The introduction of two additional characters who claimed to find Heather's footage was very smart too. Because it begs the question: how likely is it that this guy just happens to own a camera that can play Heather's tape? If you remember back, she had hand-selected those cameras for special functions. It's fairly obvious that he not only found her tape, but her camera. A really nice tie-in, and it adds tension to the current story, because you know these two newcomers are not telling everything they know.
Lighting and sound editing are phenomenal throughout. That becomes even more apparent in the last act, spent inside the house. It was terrifying enough to come across this dilapidated structure literally out of nowhere in the first film. Here, it's a bit clearer that the house doesn't truly exist: not according to their technology at least-it's not a permanent structure in the real world, but the characters can enter it. Whether or not they can exit is still a question. There's a strong play with a traditional haunting mechanism here: the breakdown of linear time exhibited through sound. It's executed with terrifyingly brilliant effect here, and as your eyes are peeled to what you're watching, your mind is racing to connect it to what you've already seen. It makes The Blair Witch Project present and urgent, doubling down on the scare factor of these crucial moments.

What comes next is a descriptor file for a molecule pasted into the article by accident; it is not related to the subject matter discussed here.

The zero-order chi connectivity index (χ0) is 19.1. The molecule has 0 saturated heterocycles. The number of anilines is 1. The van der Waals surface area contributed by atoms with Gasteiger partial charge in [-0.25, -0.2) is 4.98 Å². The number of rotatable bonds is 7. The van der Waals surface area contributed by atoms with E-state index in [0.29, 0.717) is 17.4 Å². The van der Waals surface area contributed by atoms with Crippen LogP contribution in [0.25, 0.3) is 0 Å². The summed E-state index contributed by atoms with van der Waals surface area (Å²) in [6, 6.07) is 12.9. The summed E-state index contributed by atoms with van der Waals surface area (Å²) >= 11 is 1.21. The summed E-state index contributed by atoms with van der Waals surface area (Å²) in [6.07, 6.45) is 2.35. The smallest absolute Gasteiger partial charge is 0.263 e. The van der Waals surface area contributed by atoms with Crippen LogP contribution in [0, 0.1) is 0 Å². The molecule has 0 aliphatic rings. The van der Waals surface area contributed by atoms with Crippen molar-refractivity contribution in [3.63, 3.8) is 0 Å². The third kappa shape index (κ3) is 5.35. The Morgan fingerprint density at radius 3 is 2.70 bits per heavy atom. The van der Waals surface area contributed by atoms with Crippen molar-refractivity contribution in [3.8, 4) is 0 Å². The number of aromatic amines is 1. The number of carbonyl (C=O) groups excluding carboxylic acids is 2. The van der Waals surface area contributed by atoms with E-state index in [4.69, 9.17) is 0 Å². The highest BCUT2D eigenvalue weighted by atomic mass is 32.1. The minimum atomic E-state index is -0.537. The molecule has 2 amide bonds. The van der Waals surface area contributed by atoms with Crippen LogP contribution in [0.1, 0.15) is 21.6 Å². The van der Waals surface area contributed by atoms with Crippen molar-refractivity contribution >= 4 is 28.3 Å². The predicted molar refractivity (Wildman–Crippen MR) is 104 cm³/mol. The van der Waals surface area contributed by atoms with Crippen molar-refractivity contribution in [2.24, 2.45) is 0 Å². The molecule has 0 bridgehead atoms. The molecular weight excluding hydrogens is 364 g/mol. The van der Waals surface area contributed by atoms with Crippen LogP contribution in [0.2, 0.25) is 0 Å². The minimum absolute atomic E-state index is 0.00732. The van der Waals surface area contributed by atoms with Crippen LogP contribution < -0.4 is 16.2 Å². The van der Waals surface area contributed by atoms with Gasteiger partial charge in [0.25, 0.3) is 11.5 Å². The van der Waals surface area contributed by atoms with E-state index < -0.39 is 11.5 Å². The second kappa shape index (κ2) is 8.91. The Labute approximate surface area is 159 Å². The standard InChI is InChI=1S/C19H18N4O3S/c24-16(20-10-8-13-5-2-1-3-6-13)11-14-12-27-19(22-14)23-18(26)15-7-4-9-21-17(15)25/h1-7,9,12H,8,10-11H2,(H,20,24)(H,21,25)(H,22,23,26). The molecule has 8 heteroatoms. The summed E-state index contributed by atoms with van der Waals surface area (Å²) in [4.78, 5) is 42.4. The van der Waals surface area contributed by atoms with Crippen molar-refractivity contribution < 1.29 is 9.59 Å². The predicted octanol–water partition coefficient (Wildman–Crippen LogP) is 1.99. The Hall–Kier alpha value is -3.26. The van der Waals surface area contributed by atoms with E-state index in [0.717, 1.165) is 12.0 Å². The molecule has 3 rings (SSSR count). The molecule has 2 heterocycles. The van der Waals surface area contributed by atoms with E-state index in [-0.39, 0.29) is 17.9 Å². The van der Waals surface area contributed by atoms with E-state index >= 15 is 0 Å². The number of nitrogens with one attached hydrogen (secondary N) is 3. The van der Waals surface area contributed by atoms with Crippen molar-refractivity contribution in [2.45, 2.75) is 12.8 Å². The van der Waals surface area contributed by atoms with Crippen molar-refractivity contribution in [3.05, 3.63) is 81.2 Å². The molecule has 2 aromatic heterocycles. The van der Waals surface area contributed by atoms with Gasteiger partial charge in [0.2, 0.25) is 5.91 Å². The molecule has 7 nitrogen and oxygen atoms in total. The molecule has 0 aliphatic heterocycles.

The tightness of the house set, how they move through it and suggest the ambiguity of cellar vs. attic as the focus of the haunting, and the witch herself: all of these are utter perfection. Highest marks to this one, and hope that other filmmakers will look to all this movie got right to bring us more bone-chilling cinema in 2017.
K Rating: 10/10